Wednesday, April 28, 2010
First, you may have noticed that I changed the photograph behind the blog's title above. The Black-bellied Whistling Ducks are just so much fun to watch that I wanted them to look over the page. (See this earlier post for other photos.) Every morning they stand or sit on the railing of the deck by the river, waiting for the neighbors to put out seed. Today while my husband fished on the dock, I walked up the stairs to the deck where the ducks had perched, to within ten feet of them, and they didn't move -- until I started talking too loudly and they flew in their awkward way to the next dock.
I'll be happy to see the ducks bring their family along with them later in the summer. I'm not sure where the nest is--they are still spending much of the day here, so they may not have a nest yet. Last summer I thought maybe they had nested on top of a neighbor's old shed where they spent a lot of time.
Other nesting news: Northern Mockingbirds have completed a nest in a small Anacua tree in the yard just to the east. Another pair of mockingbirds are close by, perhaps in the yard to the west. Brown-crested Flycatchers still take dried grass into a small hanging bird house though its proximity to the garage makes them nervous. The Altamira Orioles, Hooded Orioles, and Kiskadees are relatively quiet, not much movement in and out of the nests. That may mean they are sitting on eggs. Of course, cowbirds keep close watch on all and harass them continually. Green Jays today followed each other around the tree canopy over the driveway, ruffling up their feathers and almost snuggling. I know of no nest yet, but there must be one close by. A pair of Northern Cardinals are also eating at feeders in the yard off and on all day. They are certainly nesting nearby also. The Curved-bill Thrashers are probably sitting on eggs by now in their nest in the neighbor's yucca.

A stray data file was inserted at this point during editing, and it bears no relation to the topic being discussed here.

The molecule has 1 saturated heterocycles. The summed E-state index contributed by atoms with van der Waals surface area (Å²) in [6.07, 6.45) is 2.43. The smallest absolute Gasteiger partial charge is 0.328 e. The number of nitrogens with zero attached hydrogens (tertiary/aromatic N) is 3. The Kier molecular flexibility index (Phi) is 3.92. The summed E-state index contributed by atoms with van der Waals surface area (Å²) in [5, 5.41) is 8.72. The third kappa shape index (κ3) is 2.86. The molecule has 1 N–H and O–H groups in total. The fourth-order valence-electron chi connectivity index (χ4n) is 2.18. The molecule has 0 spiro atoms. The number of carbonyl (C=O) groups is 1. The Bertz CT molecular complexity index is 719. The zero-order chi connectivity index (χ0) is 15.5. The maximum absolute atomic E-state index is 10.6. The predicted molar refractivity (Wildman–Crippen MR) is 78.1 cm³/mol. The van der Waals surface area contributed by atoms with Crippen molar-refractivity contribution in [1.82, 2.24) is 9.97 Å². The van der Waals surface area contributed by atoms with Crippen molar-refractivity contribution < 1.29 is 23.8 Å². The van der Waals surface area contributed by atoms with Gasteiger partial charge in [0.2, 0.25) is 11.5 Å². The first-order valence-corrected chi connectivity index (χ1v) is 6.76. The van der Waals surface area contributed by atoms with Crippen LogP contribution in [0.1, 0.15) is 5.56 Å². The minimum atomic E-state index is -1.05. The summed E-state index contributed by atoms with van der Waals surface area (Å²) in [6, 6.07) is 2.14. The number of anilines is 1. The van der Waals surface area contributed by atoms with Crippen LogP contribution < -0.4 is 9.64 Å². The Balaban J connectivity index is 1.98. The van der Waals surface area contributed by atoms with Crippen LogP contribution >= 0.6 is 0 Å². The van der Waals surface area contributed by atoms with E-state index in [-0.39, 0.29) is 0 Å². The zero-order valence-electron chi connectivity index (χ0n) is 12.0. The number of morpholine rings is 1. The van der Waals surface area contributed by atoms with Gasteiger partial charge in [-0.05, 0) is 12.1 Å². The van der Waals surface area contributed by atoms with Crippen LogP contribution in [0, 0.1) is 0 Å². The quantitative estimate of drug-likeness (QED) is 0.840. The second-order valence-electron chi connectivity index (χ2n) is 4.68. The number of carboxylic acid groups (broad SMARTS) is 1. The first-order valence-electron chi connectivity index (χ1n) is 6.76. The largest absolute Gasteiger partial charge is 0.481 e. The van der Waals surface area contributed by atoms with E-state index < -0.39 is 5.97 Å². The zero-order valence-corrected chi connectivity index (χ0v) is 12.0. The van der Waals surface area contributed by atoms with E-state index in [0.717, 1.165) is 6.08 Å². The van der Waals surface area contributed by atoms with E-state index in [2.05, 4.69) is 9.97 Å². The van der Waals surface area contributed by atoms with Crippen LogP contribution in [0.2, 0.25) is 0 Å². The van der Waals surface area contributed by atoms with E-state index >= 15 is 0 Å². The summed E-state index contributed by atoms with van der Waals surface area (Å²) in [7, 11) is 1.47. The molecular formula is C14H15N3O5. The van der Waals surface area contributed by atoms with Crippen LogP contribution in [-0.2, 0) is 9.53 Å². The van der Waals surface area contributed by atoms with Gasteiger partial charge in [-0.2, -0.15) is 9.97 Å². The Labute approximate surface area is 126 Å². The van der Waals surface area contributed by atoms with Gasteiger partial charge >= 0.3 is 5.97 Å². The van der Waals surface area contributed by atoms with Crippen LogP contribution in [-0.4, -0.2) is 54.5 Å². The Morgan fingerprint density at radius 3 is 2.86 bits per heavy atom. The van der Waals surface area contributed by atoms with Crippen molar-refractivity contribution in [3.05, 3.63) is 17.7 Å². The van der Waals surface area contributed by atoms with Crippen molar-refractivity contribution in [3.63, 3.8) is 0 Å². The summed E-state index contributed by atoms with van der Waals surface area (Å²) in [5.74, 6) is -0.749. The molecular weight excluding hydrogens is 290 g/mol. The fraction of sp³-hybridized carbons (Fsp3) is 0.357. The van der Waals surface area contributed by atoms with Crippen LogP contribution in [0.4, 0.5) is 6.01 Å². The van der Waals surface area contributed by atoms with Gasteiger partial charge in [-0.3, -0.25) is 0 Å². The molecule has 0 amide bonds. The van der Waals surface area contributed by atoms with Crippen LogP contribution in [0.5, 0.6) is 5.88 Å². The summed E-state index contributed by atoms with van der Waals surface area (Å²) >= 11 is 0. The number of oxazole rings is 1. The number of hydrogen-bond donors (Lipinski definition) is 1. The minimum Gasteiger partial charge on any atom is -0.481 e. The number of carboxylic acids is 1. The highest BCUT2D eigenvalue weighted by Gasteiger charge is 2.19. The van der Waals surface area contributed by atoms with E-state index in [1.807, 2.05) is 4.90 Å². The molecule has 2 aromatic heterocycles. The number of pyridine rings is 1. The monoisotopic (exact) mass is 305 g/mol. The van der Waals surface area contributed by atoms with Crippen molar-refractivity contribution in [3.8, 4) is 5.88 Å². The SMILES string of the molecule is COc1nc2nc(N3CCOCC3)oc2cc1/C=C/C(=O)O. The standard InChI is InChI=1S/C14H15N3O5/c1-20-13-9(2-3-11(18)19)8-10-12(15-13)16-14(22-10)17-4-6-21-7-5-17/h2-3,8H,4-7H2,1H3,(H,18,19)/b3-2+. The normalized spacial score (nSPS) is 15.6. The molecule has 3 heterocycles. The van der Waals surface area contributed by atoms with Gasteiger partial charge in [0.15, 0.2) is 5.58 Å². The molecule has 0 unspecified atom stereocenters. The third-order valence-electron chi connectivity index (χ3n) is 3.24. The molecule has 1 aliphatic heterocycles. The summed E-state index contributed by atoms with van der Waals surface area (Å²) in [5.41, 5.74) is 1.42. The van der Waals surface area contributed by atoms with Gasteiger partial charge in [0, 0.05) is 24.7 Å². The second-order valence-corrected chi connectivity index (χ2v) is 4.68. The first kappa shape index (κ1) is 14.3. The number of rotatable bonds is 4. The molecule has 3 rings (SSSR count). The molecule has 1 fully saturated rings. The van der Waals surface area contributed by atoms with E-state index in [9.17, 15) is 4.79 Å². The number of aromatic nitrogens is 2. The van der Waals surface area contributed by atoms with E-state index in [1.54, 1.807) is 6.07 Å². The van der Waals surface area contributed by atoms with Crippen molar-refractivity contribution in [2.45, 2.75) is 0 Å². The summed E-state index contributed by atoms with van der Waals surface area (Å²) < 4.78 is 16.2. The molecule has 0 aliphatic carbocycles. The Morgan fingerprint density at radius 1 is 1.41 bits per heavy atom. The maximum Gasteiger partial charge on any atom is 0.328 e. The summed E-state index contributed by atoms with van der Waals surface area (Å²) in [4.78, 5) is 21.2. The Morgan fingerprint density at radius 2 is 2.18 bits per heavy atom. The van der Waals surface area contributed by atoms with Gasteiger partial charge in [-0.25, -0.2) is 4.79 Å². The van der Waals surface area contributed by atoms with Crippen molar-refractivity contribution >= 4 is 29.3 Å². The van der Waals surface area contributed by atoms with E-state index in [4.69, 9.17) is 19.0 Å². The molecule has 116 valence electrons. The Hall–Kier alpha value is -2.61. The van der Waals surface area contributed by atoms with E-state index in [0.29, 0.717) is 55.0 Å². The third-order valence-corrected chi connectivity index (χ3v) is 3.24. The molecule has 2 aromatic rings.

The last few days have been good ones for watching spring migrants. Six new species have been added to the 2010 Yard List since Monday. (The list is to the right in the sidebar. I always set the recent additions in red.)
Female and juvenile Rose-breasted Grosbeaks look similar to the male Black-headed Grosbeaks we sometimes have in the winter. (Look at this post for a photo of last January's first-year male.)
(Yesterday was actually a two-grosbeak day when a Blue Grosbeak flew in very briefly. Rust-red wing bars distinguish it from the very similar Indigo Bunting. )
The best migrant news is that the Painted Buntings are here. Monday I saw a male fly out of the drive and across the road to the patch of weeds beside the sorghum field. I watched from the deck for awhile, and when it didn't appear again, I walked to the end of the drive and was lucky enough to get photos. Not great photos --- since they were taken from across the road, but any picture of a Painted Bunting, even if fuzzy and small, is fun to look at--just like the birds. So brightly colored with red breasts, blue heads and wings, red eye-rings and green backs, these birds do not look real but like they were drawn by a child with a brand new box of crayons.
In the picture on the left, a second bunting hides behind another. Until I downloaded the photo to my computer, I thought I had seen just one bird! Arching above the birds in the picture is a seed-head of guinea grass that had grown up around a stand of century plants. An invasive plant that gardeners around here battle continually, guinea grass is tenacious and tough to pull up. If you let it grow too long (if you're a lazy gardener like me) you have to dig the clumps out of the ground with a shovel. I know I shouldn't, but I let them go to seed when the buntings are migrating because that's where I always see the beautiful birds-- in the untidy clumps of grass in my yard. (I guess pulling a few in my yard wouldn't help much anyway since across the road there's plenty of it. )
Yesterday was actually a two-grosbeak day when a Blue Grosbeak flew in very briefly. Rust-red wing bars distinguish it from the very similar Indigo Bunting. I hope I have a chance for a photo if it returns.
Other new birds I've seen and added to the 2010 Year List since my last report : Western Kingbirds perching at the top of the Royal Poinciana ; a Swainson's Hawk soaring high above the fields; and a Willow Flycatcher making quick forays over the driveway to catch bugs from a perch in a mesquite. (The flycatcher obligingly sang as it flew away so that I could tell it was a Willow and not an Alder. Usually I have no idea which of those two little flycatchers I'm seeing.)
Well, that's the end of this installment of the backyard report.
To borrow from Garrison Keillor: That's the news from the Arroyo Colorado...where all the women are strong, all the men are good-looking and all the birds are above average.